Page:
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Researchers Find Apple M1 Chip Vulnerability, There Is No Way To Prevent Hackers From Encryption Keys




Academic researchers have discovered a critical vulnerability embedded within Apple‘s M-series chips, posing a serious threat to the security of Mac and MacBook devices. This discovery, outlined in a paper published recently, underscores the inability to patch the flaw directly, leaving users vulnerable to potential attacks aimed at extracting secret encryption keys, first reported by Ars Technica.

According to the outlet, “the problem lies in a component called the chips’ data memory-dependent prefetcher. This part of the hardware is designed to predict which memory addresses the running code data that running code is likely to access in the near future. “The threat resides in the chips’ data memory-dependent prefetcher, a hardware optimization that predicts the memory addresses of data that running code is likely to access in the near future.” It does this by loading the data into the CPU cache before it’s actually needed. This helps reduce the time it takes for the CPU to access the data from the main memory, which is often a slow process. This feature, abbreviated as DMP, is relatively new and can be found in M-series chips and Intel’s 13th-generation Raptor Lake microarchitecture. Older versions of prefetchers have been around for a while, but the DMP is a more advanced version.

Dubbed “GoFetch” by the researchers, the vulnerability exploits a microarchitectural side-channel within the M-series chips, specifically targeting data memory-dependent prefetchers (DMPs). These prefetchers, designed to enhance processing speed by predicting and retrieving data before requested, inadvertently create a pathway for malicious actors to extract sensitive information, Ars Technica reported.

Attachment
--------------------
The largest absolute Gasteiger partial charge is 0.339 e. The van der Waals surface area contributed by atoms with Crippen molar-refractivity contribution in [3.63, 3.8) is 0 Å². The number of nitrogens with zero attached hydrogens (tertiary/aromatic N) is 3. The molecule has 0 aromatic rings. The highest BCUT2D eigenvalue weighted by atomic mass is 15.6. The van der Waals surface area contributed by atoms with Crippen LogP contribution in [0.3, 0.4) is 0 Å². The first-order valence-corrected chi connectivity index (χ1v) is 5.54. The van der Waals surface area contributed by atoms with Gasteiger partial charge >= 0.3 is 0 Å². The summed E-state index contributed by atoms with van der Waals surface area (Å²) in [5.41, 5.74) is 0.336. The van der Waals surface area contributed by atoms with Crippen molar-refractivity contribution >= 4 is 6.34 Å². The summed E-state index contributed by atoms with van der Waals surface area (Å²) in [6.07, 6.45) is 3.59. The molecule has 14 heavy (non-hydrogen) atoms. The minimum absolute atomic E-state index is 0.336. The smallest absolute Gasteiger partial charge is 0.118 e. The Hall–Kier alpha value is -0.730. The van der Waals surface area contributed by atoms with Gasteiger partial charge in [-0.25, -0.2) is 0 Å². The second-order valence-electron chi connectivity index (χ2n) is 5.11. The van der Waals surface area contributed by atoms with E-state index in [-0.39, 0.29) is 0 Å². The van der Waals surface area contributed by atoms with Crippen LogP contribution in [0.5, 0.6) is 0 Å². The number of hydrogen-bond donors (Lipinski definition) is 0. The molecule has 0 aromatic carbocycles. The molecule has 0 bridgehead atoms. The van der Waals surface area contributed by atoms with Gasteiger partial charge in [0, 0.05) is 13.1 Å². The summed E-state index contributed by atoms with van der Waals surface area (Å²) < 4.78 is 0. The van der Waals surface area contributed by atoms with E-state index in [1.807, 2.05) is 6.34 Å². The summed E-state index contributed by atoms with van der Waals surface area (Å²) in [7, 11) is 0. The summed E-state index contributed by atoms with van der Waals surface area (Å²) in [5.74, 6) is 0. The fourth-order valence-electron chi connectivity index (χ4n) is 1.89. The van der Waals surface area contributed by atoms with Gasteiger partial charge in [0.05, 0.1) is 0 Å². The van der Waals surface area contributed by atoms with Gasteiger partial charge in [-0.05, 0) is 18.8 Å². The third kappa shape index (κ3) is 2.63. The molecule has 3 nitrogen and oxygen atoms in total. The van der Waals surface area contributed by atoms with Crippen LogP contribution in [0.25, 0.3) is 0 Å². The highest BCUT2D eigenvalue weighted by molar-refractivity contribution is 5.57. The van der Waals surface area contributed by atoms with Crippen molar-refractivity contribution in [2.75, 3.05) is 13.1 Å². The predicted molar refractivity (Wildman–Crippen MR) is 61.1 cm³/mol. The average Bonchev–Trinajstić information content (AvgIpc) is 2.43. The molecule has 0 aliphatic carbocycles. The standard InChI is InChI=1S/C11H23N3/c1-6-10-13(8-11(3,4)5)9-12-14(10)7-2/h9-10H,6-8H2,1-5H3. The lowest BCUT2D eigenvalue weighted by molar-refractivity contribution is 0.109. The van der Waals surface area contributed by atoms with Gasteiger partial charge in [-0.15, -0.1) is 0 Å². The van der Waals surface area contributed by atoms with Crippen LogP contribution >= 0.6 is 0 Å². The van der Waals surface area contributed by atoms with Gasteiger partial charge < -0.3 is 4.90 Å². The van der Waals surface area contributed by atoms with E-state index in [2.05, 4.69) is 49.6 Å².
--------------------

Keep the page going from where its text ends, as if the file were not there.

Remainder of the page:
Researchers say the attack “GoFetch” is “a microarchitectural side-channel attack that can extract secret keys from constant-time cryptographic implementations via data memory-dependent prefetchers (DMPs).”

While the problem is not patchable, researchers say Apple could implement workarounds, but these would badly impact performance.

The flaw exposes a significant risk to the security of Apple devices powered by the M1, M2, and M3 chipsets, spanning models released from late 2020 to the present day, Mashable reported. What sets this vulnerability apart is its unpatchable nature, stemming from the microarchitectural design of the silicon itself. Consequently, traditional patching methods are rendered ineffective, leaving users susceptible to exploitation by cyber attackers.

Still, researchers stress that real-world risks are low, 9 To 5 Mac reported.

To take advantage of the flaw, a perPetrator would need to get the Apple devise user to install a harmful application. It’s important to note that unsigned Mac applications are automatically blocked as a security measure.

On top of this, executing an attack requires a substantial amount of time. In tests conducted by researchers, the process ranged from 54 minutes to 10 hours. Consequently, the malicious application would need to remain active for an extended period.

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